The national legislation at issue in the main proceedings excludes any right to deduct where the goods or services are intended to be supplied free of charge or for activities outside the scope of the taxable person’s economic activity.

71

Such legislation amounts to excluding the right to deduct VAT where the prerequisites for the existence of that right are not satisfied.

72

Article 70(1) of the ZDDS therefore does not restrict the right to deduct within the meaning of Article 176 of the VAT Directive.

73

It must however be made clear that a Member State cannot refuse to allow taxable persons who have chosen to treat capital goods used both for business and private purposes as business assets to deduct immediately and in full the input VAT payable on the acquisition of those goods, which they are entitled to do in accordance with the settled case-law cited in paragraph 63 of this judgment (see, to that effect, Charles and Charles-Tijmens, paragraph 28).

74

Consequently, the answer to questions 2 and 3 is that Articles 168 and 176 of the VAT Directive must be interpreted as not precluding national legislation which provides for the exclusion from the right to deduct of goods and services intended to be supplied free of charge or for activities outside the scope of the taxable person’s economic activity, provided that goods categorised as capital goods are not allocated to the assets of the undertaking.

Questions 5 and 6

Admissibility

75

The Bulgarian Government and the Commission maintain that there is no need to answer questions 5 and 6, since those questions concern a situation which bears no relation to the purpose of the main action.

76

In that regard, it must be observed that, in proceedings under Article 267 TFEU, which is based on a clear separation of functions between the national courts and the Court of Justice, any assessment of the facts in the case is a matter for the national court. Similarly, it is solely for the national court before which the dispute has been brought, and which must assume responsibility for the subsequent judicial decision, to determine in the light of the particular circumstances of the case both the need for a preliminary ruling in order to enable it to deliver judgment and the relevance of the questions which it submits to the Court. Consequently, where the questions submitted by the national court concern the interpretation of European Union law, the Court of Justice is, in principle, bound to give a ruling (see, inter alia, Case C-415/93 Bosman [1995] ECR I-4921, paragraph 59, and Case C-450/06 Varec [2008] ECR I-581, paragraph 23 and case-law cited).

77

Nevertheless, the Court has also held that, in exceptional circumstances, it can examine the conditions in which the case was referred to it by the national court, in order to assess whether it has jurisdiction. The Court may refuse to rule on a question referred for a preliminary ruling by a national court only where it is quite obvious that the interpretation of European Union law that is sought bears no relation to the actual facts of the main action or its purpose, where the problem is hypothetical, or where the Court does not have before it the factual or legal material necessary to give a useful answer to the questions submitted to it (see, inter alia, Bosman, paragraph 61, and Varec, paragraph 24 and case-law cited).

78

That is the position in the present case. It is not clear from the order for reference that the goods acquired were used for non-economic activities before being allocated to an economic activity or that they were never used. Accordingly, the situation referred to in those questions bears no relation to the purpose of the main action.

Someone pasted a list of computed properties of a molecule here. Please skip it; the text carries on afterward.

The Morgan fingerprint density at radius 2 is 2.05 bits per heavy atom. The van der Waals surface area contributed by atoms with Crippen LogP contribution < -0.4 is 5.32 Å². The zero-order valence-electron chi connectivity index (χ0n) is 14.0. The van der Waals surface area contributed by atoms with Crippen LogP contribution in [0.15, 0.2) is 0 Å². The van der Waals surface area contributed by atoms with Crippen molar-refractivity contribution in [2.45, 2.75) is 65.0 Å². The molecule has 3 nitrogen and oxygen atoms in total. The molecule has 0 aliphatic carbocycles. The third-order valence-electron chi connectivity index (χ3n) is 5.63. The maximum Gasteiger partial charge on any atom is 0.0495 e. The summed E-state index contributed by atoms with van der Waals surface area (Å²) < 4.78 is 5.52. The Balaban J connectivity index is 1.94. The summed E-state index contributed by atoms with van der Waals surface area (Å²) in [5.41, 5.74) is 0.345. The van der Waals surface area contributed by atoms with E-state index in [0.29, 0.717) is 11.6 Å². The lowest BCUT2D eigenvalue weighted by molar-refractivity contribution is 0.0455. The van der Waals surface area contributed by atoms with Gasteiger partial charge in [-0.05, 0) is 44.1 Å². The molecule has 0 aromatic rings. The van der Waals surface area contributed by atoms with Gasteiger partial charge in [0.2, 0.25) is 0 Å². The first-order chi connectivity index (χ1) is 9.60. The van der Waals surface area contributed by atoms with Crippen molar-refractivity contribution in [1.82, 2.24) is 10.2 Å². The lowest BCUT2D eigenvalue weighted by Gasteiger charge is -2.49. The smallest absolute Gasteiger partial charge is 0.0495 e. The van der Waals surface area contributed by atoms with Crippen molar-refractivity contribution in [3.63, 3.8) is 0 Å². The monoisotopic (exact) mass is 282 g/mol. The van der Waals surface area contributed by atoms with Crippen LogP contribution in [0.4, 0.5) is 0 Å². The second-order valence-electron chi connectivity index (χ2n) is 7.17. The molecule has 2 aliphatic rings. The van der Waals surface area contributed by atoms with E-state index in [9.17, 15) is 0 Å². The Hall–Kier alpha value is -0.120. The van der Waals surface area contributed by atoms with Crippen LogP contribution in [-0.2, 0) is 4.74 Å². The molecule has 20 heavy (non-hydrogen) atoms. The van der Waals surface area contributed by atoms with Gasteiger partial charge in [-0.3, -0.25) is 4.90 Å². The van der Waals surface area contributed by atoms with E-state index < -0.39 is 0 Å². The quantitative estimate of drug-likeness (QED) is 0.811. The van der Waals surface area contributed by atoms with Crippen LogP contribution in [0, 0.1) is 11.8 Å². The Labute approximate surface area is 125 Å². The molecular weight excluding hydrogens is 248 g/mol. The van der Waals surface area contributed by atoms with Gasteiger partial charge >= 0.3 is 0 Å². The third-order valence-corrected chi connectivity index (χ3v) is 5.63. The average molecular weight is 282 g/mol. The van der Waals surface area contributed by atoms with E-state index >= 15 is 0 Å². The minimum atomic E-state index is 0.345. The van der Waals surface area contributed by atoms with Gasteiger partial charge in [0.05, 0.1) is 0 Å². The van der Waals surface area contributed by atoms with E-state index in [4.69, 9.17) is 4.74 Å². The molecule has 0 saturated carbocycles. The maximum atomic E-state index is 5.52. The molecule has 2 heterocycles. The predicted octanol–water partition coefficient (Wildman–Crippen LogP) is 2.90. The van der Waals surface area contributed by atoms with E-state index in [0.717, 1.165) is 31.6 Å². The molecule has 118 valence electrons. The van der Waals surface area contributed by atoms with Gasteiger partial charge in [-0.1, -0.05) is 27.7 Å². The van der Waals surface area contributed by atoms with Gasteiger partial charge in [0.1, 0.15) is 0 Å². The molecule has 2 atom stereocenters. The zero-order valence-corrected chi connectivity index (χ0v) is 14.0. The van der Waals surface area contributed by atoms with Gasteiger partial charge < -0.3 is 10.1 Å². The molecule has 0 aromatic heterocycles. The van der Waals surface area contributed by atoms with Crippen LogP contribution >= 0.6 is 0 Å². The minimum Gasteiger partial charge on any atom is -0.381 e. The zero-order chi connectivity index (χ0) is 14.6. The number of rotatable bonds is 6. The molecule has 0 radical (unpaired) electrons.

79

Questions 5 and 6 must therefore be declared to be inadmissible.

Costs

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Since these proceedings are, for the parties to the main proceedings, a step in the action pending before the national court, the decision on costs is a matter for that court. Costs incurred in submitting observations to the Court, other than the costs of those parties, are not recoverable.

 

On those grounds, the Court (Second Chamber) hereby rules:

 

1.

Article 168(a) of Council Directive 2006/112/EC of 28 November 2006 on the common system of value added tax must be interpreted as meaning that:

a leased motor vehicle is to be regarded as used for the purposes of the taxable person’s taxed transactions if there is a direct and immediate link between the use of that vehicle and the taxable person’s economic activity and the time when the right to deduct arises and when it is necessary to take into account the existence of such a link is on the expiry of the period to which each payment relates;

a motor vehicle leased under a financial leasing contract and placed in the category of capital goods is to be regarded as used for the purposes of taxed transactions if the taxable person acting as such acquires that vehicle and allocates it entirely to the assets of his undertaking, input value added tax payable being fully and immediately deductible, and any use of that vehicle for the taxable person’s private purposes or for those of his staff or for purposes other than those of his undertaking being treated as a supply of services carried out for consideration.

 

2.

Articles 168 and 176 of Directive 2006/112 must be interpreted as not precluding national legislation which provides for the exclusion from the right to deduct of goods and services intended to be supplied free of charge or for activities outside the scope of the taxable person’s economic activity, provided that goods categorised as capital goods are not allocated to the assets of the undertaking.

 

[Signatures]


( *1 ) Language of the case: Bulgarian.